New Committees

Tim Brinker formed a candidate committee (Elect Tim Brinker) to run for Presiding Commissioner of Franklin County.

Rita Berry formed a candidate committee (Rita Berry For Mayor) to run for mayor of Kansas City.

Derrick Nowlin formed a candidate committee (Nowlin For The 134Th) to run for House 134 as a Democrat.  The current incumbent is Elijah Haahr.

97th District GOP Committee was formed.  Its treasurer is Christine Hessel.

 

Today’s Events

From Mary Scruggs’ indispensable calendar:

Rep. Jean Evans Veterans Salute – Sunset Country Club – St. L – 5:30PM.

 

$5K+ Contributions

Missouri Senate Campaign Committee - $10,000 from Dealers Interested in Government.

Find the Cures - $89,000 from Brad Bradshaw.

Southwest Missouri Leadership PAC - $10,000 from Rudolph Farber.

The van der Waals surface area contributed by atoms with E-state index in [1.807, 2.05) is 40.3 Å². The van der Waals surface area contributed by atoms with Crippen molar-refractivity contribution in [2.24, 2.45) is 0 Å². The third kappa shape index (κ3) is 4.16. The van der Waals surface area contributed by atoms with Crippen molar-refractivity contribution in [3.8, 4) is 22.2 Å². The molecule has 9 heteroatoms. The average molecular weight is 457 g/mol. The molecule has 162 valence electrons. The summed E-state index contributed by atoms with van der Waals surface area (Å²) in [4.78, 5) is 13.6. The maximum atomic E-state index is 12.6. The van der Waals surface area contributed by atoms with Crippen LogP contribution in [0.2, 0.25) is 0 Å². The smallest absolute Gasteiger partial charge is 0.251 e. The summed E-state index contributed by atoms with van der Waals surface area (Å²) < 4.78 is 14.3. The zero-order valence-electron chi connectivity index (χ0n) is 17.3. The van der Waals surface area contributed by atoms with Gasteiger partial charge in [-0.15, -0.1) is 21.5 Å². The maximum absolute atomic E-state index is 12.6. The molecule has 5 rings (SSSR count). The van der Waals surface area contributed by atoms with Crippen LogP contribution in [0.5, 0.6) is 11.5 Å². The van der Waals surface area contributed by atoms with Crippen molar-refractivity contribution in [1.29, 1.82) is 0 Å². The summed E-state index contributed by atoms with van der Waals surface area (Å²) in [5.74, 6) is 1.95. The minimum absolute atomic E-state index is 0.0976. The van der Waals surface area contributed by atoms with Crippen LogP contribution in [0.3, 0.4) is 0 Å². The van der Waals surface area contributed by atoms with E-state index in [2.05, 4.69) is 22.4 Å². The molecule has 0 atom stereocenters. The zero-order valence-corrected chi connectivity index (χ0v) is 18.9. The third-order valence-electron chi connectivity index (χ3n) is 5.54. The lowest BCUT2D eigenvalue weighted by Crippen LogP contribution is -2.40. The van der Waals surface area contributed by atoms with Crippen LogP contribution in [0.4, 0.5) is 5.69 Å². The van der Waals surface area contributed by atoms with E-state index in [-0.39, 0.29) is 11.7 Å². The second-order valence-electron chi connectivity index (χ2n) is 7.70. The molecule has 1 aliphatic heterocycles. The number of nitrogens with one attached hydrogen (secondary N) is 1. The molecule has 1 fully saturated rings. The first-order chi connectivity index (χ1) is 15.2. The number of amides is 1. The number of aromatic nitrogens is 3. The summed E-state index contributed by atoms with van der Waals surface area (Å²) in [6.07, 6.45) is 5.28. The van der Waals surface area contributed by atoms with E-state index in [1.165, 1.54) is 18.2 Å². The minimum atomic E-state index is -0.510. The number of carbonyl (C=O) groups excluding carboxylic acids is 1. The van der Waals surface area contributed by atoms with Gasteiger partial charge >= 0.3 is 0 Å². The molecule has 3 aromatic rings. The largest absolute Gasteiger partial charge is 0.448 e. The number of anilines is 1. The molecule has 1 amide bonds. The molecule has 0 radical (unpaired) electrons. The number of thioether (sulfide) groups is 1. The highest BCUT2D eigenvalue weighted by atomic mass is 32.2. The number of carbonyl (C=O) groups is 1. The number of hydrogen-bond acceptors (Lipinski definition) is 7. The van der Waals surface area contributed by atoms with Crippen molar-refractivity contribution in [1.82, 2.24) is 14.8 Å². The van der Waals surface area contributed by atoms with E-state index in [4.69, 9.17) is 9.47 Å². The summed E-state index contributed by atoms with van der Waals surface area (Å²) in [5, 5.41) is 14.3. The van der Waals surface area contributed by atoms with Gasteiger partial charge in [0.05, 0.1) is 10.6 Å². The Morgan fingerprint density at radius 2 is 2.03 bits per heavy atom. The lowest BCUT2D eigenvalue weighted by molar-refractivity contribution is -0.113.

Condolences

To the family of Beth Marie Wheeler.

From the obituary: Beth spent her life serving people. She worked for the University of Missouri Extension 4-H in several counties, and served two terms on the Missouri House of Representatives before joining the staff of Governor Mel Carnahan. Beth left the political scene and worked at Northwest Missouri State University and then Missouri Western State University as Director of External Relations. Beth retired from MWSU in February of 2012 after working there for 13 years….